Brief Encounter with the London Philharmonic

London’s Southbank Centre delights audience with this screening of iconic wartime romantic film set to the score of Rachmaninov

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The centrepiece to a three-week series of films as part of the Southbank’s Festival of Love, the screening of Brief Encounter accompanied by the London Philharmonic Orchestra is a testament to the genius of Rachmaninov and the filmmaking craft of director David Lean and screenwriter Noël Coward.

After completing his first concerto, Sergey Rachmaninov fell into a depression, suffering from writer’s block and requiring a course of hypnotherapy before he could resume composing. As a treat before the film in which the Number 2 concerto famously appeared, audiences in London’s Royal Festival Hall are treated to all three Rachmaninov movements in their entirety – the masterpiece that has become one of the composer’s best-loved works – in this large yet familiar setting.

The performance is prefaced with an introduction by Lucy Fleming, daughter of the film’s leading actress Celia Johnson and the niece of James Bond creator Ian Fleming. Charming and funny, she sets the scene for the filming of Brief Encounter by reading some of the correspondences sent from her mother during the making of the film on location at Carnforth railway station, Lancashire, which was far enough away from big cities so that the lights would not attract German bombers during the Second World War.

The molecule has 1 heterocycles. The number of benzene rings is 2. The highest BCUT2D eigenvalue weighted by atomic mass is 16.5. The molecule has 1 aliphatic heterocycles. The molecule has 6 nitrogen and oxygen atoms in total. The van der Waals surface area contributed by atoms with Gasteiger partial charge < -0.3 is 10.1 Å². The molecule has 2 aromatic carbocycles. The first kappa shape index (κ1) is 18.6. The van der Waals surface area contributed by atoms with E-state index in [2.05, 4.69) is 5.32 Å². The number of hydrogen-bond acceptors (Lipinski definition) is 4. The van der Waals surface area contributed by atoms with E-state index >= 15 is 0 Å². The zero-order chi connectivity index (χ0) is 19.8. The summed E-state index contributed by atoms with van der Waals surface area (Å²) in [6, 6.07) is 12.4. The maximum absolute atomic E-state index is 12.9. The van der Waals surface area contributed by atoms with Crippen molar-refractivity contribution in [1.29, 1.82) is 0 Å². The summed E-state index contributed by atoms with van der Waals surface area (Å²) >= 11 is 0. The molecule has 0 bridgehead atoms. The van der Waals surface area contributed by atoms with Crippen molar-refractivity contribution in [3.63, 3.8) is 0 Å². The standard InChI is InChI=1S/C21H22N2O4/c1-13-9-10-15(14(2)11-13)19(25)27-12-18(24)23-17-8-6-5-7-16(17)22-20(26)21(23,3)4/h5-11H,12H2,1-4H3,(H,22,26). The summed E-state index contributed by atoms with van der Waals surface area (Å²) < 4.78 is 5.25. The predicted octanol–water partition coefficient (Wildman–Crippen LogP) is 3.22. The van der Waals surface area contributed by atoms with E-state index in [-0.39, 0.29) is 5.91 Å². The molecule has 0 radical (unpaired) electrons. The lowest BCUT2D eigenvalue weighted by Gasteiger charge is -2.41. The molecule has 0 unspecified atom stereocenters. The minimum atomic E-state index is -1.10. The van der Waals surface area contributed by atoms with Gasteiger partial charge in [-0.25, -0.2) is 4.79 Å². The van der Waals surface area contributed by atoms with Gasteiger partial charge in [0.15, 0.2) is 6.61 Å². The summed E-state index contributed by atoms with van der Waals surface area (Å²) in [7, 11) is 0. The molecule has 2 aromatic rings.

The orchestra is conducted by David Charles Abell while the accomplished Leon McCawley, professor at the Royal College of Music, tackles the soaring Rachmaninov piano pieces with consummate elegance. The film begins after the interval, with each part of the original score painstakingly removed, enabling the orchestra to fill in on queue from conductor Abell who follows the action on his own private viewing screen.

For those new to the iconic 1945 original, this is the tale of a chance meeting by Laura Jesson (Johnson) and doctor Alec Harvey (Trevor Howard) at a train station, which quickly transforms into a powerful love affair that threatens to bring upheaval to both their lives. As the film’s protagonist, Celia Johnson won an Oscar nomination for her portrayal of a bored housewife tempted by extra-marital romance which threatened the social norms of the era. And while some of the dialogue can seem a little twee by today’s standards, the underlying themes of the film remain as relevant as ever.

For those with a special interest in this era of British filmmaking, visitors can take part in a fun elocution lesson and acquire the ‘proper’ clipped English accent that appears in the film, led by actors Jon Edgley Bond and Fliss Walton from The Fitzrovia Radio Hour comedy troupe. The workshop together with the swirling London Philharmonic Orchestra, the funny and sardonic tone of Coward’s dialogue and iconic black-and-white cinematography of Brief Encounter all make for a ‘frightfully good’ show. Don’t miss it.

The final performance of Brief Encounter with the London Philharmonic Orchestra is on Friday 29 August. For more information visit southbankcentre.co.uk

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